Aug
9
comment Full Disk Encryption with GPT disk support
if you are going to doubt that BitLocker will protect your data, then you shouldn't trust that UEFI isn't going to allow something to be loaded before the OS to hijack your system for the government. I'm not saying I think it is likely, but simply pointing out that it's just as likely to open up abuse as BitLocker is. It was a statement about your not wanting to use Bitlocker, not a statement about UEFI being bad.
Aug
9
comment Full Disk Encryption with GPT disk support
If you don't trust BitLocker, you really probably shouldn't trust UEFI either. Putting a back door in BitLocker would be extremely risky (to the scale of MS ceasing to be a company) if it was ever discovered and abused. It's a night and day difference between letting the government access some unencrypted online records vs compromising secure systems everywhere to open a back door of dubious merit.
Aug
9
comment What expectation of privacy is there with US-based vendors with the LavaBit and SilentCircle shutdown?
@drjimbob - That's a valid point about SSL keys for hardware if you are running a server, but S/MIME particularly is the e-mail / personal encryption certificate side of things, so the private key would be on local hardware. And yes, they could keep a copy, which is why for the highest security, you should gen your own and have them sign your certificate instead.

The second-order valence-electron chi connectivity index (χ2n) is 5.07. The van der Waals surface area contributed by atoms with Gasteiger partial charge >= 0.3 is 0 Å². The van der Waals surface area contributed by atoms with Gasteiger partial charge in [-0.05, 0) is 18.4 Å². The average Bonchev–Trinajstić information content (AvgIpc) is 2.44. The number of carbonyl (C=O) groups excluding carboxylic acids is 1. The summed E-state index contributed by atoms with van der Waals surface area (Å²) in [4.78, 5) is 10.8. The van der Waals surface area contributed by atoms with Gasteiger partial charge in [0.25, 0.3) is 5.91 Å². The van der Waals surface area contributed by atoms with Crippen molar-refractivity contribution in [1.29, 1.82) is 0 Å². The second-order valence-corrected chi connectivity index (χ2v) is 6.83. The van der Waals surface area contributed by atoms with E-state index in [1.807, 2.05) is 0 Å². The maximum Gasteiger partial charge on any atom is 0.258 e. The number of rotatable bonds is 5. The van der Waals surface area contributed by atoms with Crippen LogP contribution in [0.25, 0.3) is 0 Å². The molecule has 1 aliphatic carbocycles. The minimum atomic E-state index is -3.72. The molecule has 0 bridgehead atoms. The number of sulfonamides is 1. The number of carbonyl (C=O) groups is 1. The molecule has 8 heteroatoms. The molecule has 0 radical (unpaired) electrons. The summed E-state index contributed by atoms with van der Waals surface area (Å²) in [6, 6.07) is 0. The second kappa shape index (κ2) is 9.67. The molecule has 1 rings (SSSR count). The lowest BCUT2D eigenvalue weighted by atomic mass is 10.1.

Aug
9
comment Are local firewalls necessary
Process awareness also allows for better filtering of the use of allowed protocols. You don't want ImAVirus.exe to be able to use some allowed network protocol to communicate out.
Aug
6
comment Danger in opening spam emails on Ubuntu operating system
Improbable unless he is targeted for some reason. It's probably worth noting that it is certainly highly possible that a targeted virus could be a problem, but that is unlikely for most users.
Aug
6
comment Danger in opening spam emails on Ubuntu operating system
@MohammadRezaTayyebi - your question is rather hard to follow. It has technical inaccuracies in the description and the title of the question is asking about opening spam emails on Ubuntu. I chose to answer the questions as broadly as possible to get whatever your meaning may have been. As I indicated, some viruses will still work on Linux OSes as viruses do exist for Linux. If you are targeted, you could be infected though general messages probably won't work unless you are careless and unlucky.
Aug
5
comment How could I totally secure a connection between two nodes?